Honesty about potential high hazard plant risk may be wiser than dissimulation
05 October 2017
The aftermath of Hurricane Harvey highlights some of the problems facing high hazard industry regulation in Texas and the USA. Arkema, which owns the plant on the outskirts of Houston where a number of explosions and fires broke out after flooding caused by the hurricane, is now at the centre of a legal maelstrom centred on the company's refusal to give details of the hazardous chemicals it held on site.
To complicate matters, Arkema was one of a number of companies to lobby the Trump administration to delay Environmental Protection Agency rules that would have required it to report more extensive information to first responders in case of a disaster, the International Business Times has reported.
The state began allowing companies to shroud their operations in secrecy in 2013, after the deadly fertiliser plant explosion in West, Texas, increased media scrutiny. That year, Texas Attorney General Greg Abbott, now the governor, declared that state and local agencies could prevent the public from knowing the contents of inventories under a 2003 law meant to prevent terrorist attacks.
The Trump administration and Republican leaders in Texas have undertaken a number of actions to block potentially life-saving information being made available about toxic chemical releases, explosion risk and other dangers.
This could rebound on those companies who chose secrecy over full disclosure, with Arkema in the immediate line of fire. On September 7, a week after the first blast rocked the Texas town, Houston lawyers launched a legal case in a Harris County court, accusing Arkema of gross negligence.
Despite past flooding events and advance notice of the impending destruction of Hurricane Harvey, Arkema "ignored the foreseeable consequences of failing to prepare," the suit claims, leaving trailers of volatile chemicals susceptible to explosion after flooding knocked out the electricity and ability to cool the heat-sensitive compounds.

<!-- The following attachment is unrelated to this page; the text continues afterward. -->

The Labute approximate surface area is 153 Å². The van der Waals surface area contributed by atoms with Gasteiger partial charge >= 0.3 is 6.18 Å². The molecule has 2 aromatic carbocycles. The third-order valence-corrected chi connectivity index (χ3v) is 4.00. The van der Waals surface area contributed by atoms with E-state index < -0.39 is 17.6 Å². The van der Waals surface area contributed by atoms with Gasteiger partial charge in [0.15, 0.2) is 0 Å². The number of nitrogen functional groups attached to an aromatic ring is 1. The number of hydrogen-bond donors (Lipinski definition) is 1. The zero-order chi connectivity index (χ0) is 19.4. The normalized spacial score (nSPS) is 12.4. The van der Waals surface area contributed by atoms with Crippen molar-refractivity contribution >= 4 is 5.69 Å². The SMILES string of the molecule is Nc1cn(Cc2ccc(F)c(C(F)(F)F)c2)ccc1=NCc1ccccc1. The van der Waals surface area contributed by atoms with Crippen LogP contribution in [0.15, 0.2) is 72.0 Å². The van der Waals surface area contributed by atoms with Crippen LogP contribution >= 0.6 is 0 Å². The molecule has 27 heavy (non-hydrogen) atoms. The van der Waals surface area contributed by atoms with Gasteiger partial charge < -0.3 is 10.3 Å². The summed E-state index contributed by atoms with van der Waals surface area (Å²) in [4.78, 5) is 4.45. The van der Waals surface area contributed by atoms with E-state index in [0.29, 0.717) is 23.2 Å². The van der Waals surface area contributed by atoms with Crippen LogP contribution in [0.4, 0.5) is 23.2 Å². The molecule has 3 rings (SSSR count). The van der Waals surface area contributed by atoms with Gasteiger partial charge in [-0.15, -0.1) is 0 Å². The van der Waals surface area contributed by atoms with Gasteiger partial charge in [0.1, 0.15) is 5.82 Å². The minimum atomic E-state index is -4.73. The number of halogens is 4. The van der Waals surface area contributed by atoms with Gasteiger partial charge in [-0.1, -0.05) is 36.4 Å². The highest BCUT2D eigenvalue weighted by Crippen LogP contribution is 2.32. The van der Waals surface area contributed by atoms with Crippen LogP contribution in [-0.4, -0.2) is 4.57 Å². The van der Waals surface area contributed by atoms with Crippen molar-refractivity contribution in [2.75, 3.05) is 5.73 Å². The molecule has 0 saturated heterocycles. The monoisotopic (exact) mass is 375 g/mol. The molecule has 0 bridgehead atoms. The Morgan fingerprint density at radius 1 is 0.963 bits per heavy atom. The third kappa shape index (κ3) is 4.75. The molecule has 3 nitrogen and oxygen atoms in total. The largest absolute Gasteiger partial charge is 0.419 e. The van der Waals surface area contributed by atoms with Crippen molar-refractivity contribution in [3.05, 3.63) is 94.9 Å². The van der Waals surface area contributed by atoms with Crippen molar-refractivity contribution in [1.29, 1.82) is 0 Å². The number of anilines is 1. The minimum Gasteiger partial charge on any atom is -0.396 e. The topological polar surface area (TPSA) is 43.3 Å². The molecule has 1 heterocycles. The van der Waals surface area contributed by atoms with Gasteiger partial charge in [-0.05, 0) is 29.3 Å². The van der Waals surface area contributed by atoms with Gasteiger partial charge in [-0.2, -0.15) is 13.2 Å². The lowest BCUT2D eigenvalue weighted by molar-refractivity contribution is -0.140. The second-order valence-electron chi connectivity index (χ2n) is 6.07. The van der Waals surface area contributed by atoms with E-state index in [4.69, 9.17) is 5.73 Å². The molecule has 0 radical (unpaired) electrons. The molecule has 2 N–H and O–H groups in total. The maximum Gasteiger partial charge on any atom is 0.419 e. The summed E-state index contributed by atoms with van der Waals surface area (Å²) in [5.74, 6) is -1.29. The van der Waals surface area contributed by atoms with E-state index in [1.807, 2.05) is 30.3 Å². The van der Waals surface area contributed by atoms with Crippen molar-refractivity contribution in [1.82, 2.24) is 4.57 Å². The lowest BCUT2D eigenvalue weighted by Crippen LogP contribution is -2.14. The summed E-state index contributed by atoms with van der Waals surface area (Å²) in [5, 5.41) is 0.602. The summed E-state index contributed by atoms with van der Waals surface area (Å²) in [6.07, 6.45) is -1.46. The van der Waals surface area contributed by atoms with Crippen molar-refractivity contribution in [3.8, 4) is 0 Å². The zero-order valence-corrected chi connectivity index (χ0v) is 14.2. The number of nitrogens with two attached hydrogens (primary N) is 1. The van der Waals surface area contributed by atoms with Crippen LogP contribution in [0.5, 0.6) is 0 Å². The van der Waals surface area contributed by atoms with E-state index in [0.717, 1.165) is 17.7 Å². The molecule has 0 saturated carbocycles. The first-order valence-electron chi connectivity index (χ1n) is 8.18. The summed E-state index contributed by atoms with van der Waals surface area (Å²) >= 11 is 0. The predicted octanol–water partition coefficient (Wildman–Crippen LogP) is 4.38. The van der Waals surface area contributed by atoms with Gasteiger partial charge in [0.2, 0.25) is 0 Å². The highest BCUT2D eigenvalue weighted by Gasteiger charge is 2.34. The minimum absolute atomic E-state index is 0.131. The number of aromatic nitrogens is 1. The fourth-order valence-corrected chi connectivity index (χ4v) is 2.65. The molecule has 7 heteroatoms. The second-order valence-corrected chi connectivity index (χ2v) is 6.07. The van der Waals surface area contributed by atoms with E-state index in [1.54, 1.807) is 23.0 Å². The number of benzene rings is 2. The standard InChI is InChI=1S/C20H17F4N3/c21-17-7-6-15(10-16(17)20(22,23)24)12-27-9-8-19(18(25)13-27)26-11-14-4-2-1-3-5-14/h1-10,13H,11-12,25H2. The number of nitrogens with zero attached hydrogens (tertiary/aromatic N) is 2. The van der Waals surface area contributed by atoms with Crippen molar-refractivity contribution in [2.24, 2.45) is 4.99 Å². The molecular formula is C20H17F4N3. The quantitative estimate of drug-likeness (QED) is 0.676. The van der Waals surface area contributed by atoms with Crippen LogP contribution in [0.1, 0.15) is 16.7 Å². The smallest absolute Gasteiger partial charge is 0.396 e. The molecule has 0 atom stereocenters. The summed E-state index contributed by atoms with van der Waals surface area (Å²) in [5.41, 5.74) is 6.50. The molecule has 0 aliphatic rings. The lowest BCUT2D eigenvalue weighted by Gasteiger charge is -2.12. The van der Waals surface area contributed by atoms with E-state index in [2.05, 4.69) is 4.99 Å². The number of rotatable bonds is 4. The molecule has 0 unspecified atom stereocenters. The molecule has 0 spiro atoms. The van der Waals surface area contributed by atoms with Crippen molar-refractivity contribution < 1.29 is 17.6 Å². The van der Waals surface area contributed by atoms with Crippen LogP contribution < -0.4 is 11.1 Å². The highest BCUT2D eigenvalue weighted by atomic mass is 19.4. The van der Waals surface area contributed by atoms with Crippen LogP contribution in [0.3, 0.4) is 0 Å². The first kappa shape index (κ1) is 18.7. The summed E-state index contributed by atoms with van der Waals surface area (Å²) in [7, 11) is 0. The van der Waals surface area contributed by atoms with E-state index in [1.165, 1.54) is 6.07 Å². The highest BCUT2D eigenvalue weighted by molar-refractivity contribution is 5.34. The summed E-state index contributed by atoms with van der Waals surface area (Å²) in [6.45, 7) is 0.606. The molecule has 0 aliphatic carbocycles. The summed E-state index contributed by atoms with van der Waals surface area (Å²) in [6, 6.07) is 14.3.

The first of nine trailers of organic peroxides exploded early on the morning of August 31, landing a number of first responders in the hospital following exposure to fumes from the chemicals, which ignited and left a 40-foot plume of black smoke.
"Although the explosions had occurred, no one from Arkema alerted the first responders who were manning the perimeter of the arbitrary mandatory evacuation area," the lawyers said in a press release. "Immediately upon being exposed to the fumes from the explosions, and one by one, the police officers and first responders began to fall ill in the middle of the road."
Emergency medical personnel arrived on scene, and were overcome by fumes before even exiting their vehicles, the lawyers allege. "The scene was nothing less than chaos," the lawsuit claims. "Police officers were doubled over vomiting, unable to breathe."
The initial deposition claims fifteen Harris County deputies and eight EMS personnel, including Crosby's EMS chief, were hospitalised due to exposure to the fumes.
The legal claim specifically targets Arkema officials Richard Rowe and Richard Rennard for holding press conferences at which they "repeatedly denied that the chemicals were toxic or harmful in any manner," the lawyers write. "Plaintiffs relied upon these representations and suffered serious bodily injury as a result."
Local residents, many of whom had to evacuate the vicinity of the plant, have since joined the action, the first of several to target Arkema for alleged negligence.
District Attorney Kim Ogg said on September 29: "Companies should be on notice that we care when they pollute our air, our water, our environment. We are looking into exactly what happened at the plant. We are gathering facts and we will apply the law. Arkema is under criminal investigation."
This is on top of an earlier lawsuit against Arkema filed by the Harris County Pollution Control Services Department, alleging serious violations of the Clean Air Act.
It is clear that the company’s decision to ignore the multiple requests for detailed breakdowns of the chemicals being held at its sites could have expensive ramifications for Arkema, quite apart from any reputational damage. Other high hazard sector companies in a similar situation may want to take note.